I am an Episcopalian who takes the faith of my fathers seriously, and I would, I think, be disheartened if my own young children were to turn away from the church when they grow up. I am also a critic of Christianity, if by critic one means an observer who brings historical and literary judgment to bear on the texts and traditions of the church.
I am my own biggest critic. Before anyone else has criticized me, I have already criticized myself. But for the rest of my life, I am going to be with me and I don't want to spend my life with someone who is always critical. So I am going to stop being my own critic. It's high time that I accept all the great things about me.
C. JoyBell C.
No publisher should ever express an opinion on the value of what he publishes. That is a matter entirely for the literary critic to decide. I can quite understand how any ordinary critic would be strongly prejudiced against a work that was accompanied by a premature and unnecessary panegyric from the publisher. A publisher is simply a useful middle-man. It is not for him to anticipate the verdict of criticism.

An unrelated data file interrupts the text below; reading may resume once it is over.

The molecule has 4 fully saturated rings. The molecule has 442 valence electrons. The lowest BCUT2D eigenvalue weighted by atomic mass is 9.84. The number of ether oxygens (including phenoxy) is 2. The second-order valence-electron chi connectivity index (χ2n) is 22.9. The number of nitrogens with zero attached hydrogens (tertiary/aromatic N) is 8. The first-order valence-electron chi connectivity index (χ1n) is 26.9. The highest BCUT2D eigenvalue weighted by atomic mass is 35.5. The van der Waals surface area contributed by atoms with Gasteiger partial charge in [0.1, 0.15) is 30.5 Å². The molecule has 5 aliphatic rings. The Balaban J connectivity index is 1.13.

Should a writer have a social purpose? Any honest writer is bound to become a critic of the society he lives in, and sometimes, like Mark Twain or Kurt Vonnegut or Leo Tolstoy or Francois Rabelais, a very harsh critic indeed. The others are sycophants, courtiers, servitors, entertainers. Shakespeare was a sychophant; however, he was and is also a very good poet, and so we continue to read him.
Edmund Wilson was our greatest American literary critic because he was more than a literary critic: He was a fearless, even radical judge of the society he lived in. (See, for example, _A Piece of My Mind_; _The Cold War and the Income Tax_; the introduction to _Patriotic Gore_.) Our conventional critics cannot forgive him for those scandalous lapses in good taste.
The critical sense is so far from frequent that it is absolutely rare, and the possession of the cluster of qualities that minister to it is one of the highest distinctions... In this light one sees the critic as the real helper of the artist, a torchbearing outrider, the interpreter, the brother... Just in proportion as he is sentient and restless, just in proportion as he reacts and reciprocates and penetrates, is the critic a valuable instrument.
Perhaps the critics are right: this generation may not produce literature equal to that of any past generation-who cares? The writer will be dead before anyone can judge him-but he must go on writing, reflecting disorder, defeat, despair, should that be all he sees at the moment, but ever searching for the elusive love, joy, and hope-qualities which, as in the act of life itself, are best when they have to be struggled for, and are not commonly come by with much ease, either by a critic's formula or by a critic's yearning.